Former science writer John Horgan isn’t happy with the media coverage of Venter’s newest experiment with synthetic genomes and dead cells, and while downplaying what he sees as needless, unwarranted media hype, managed to take out his displeasure not only on pundits and philosophers trying to make a story where one doesn’t exist, but the scientist himself with a rather unflattering description of the biologist and his efforts in his guest post at SciAm. In fact, that dig at Venter’s ability to get press coverage is his opening hook…
Venter is the Lady Gaga of science. Like her, he is a drama queen, an over-the-top performance artist with a genius for self-promotion. Hype is what Craig Venter does, and he does it extremely well, whether touting the decoding of his own genome several years ago or his construction of a hybrid bacterium this year. In a typical Venter touch sections of the bacterium’s DNA translate into portentous quotes, such as this one from James Joyce: “To live, to err, to fall, to triumph, and to re- create life out of life.”
Now, is it just me or does Horgan have some sort of a bone to pick there? Sure, Venter is well connected and well funded, his projects are extremely ambitious, and he likes to set bold goals. However, he doesn’t pitch a pet project as a potential solution to all universal problems like Wolfram, or just talk a big game, aiming for the sky while still learning how to walk, like de Gray. He lays out his goals quite clearly, focuses on the actual science at hand, and produces tangible results. His presentation at TED in 2008 touched on the potential of creating synthetic life to solve global problems, but he didn’t imply that the technology was almost there and if we want to see it come to fruition, we should just watch him and his team. Ok, so he put in a watermark with a high brow quote into a synthetic genome, so what? What would Horgan rather have him do? Add “this is a test genome” and nothing fancier than that, otherwise Venter is an unabashed glory hound?
It seems that Horgan is taking out his frustration at the sensationalistic media coverage of scientific topics, an unfortunate norm nowadays, at a scientist who gave them a great story from which to spin tales of the future and fantastic proclamations. While he emphasizes that Venter didn’t actually create new life in the lab, neither did Venter and the only people who did were reporters and philosophers, who tend to either lack the scientific skills to adequately interpret what actually happened, or want to make a big pronouncement despite lacking a reason to do so. And to counter them, Horgan decided to bend the story to the other extreme and plays up the mysteries of life’s origins and how far we seem to be from understanding how living things appeared.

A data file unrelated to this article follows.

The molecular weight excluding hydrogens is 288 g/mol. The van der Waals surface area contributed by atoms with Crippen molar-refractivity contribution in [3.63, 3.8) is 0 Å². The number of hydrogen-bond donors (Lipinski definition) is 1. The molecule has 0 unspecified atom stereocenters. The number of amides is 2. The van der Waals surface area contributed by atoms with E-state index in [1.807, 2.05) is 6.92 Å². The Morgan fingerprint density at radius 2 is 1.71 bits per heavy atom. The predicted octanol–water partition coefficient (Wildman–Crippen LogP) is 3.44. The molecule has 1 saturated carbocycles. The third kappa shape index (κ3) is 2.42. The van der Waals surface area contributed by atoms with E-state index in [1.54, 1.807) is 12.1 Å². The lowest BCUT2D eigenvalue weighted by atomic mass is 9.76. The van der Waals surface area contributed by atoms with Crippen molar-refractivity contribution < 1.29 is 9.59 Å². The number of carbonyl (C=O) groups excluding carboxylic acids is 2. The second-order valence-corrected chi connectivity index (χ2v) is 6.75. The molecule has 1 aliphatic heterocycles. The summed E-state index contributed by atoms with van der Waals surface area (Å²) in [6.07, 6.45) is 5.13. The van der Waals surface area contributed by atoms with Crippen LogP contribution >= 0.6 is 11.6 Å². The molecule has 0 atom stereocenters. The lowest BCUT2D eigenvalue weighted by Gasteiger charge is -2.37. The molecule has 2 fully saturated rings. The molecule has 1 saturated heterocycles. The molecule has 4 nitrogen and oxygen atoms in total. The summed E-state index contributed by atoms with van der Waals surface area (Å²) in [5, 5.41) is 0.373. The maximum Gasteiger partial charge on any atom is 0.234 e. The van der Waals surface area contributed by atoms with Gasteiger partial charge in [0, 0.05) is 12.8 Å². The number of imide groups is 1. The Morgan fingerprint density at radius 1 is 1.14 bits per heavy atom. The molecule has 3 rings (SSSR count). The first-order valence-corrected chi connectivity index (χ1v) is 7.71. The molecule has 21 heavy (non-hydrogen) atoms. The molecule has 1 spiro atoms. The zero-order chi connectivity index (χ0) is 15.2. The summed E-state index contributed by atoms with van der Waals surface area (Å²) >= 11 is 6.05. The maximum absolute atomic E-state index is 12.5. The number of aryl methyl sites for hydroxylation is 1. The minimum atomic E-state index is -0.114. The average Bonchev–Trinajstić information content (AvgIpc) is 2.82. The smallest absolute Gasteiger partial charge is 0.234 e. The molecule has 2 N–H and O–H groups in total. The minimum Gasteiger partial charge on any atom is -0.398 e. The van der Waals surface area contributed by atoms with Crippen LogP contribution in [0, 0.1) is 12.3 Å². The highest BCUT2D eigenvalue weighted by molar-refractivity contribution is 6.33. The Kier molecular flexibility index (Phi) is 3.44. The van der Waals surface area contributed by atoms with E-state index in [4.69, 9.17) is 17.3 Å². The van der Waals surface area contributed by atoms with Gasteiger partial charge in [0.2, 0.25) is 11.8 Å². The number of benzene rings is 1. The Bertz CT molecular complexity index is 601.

[Bioethicist] Arthur Caplan declares that Venter and other scientists have dispelled the notion that life “is sacred, special, ineffable and beyond human understanding.” Wrong. We still have no idea how life began, or whether life exists only here on our lonely planet or pervades the cosmos. One of the great ironies of modern science is that as we gain more power over life, it remains just as fundamentally mysterious as ever.
Sorry Mr. Horgan but no. Scientists and many of those who follow their work understand life as a very complex biochemical reaction, a view which already demotes life from its post as a sacred, incomprehensible enigma so we can study it in the lab. Whatever you say about Venter’s experiments, they do help us get a much better idea of how life began by experimentally reducing living things down to their most basic parts, drawing a more defined line between living and non-living. When we know what chemistry has to take place in order to make a living, self-reproducing cell, we can further break it down in its core components and figure out some possible scenarios of how the building blocks of our universal common ancestral population came together, as well as from where these building blocks might have come.
We will probably never know exactly how life got started on Earth, but we’re seeing some glimpses as to how that may have happened thanks to experiments done by Venter and his team, as well as those what build on his work. There are many years of work still ahead, but to pretend that we’re just as ignorant about the origins of living things as we were some 50 years ago, when DNA was just being formally identified for what it really was and the concept of synthesizing genes was still the stuff of wild, science fiction comic books, is simply no longer an option. At least not an intellectually honest one anyway.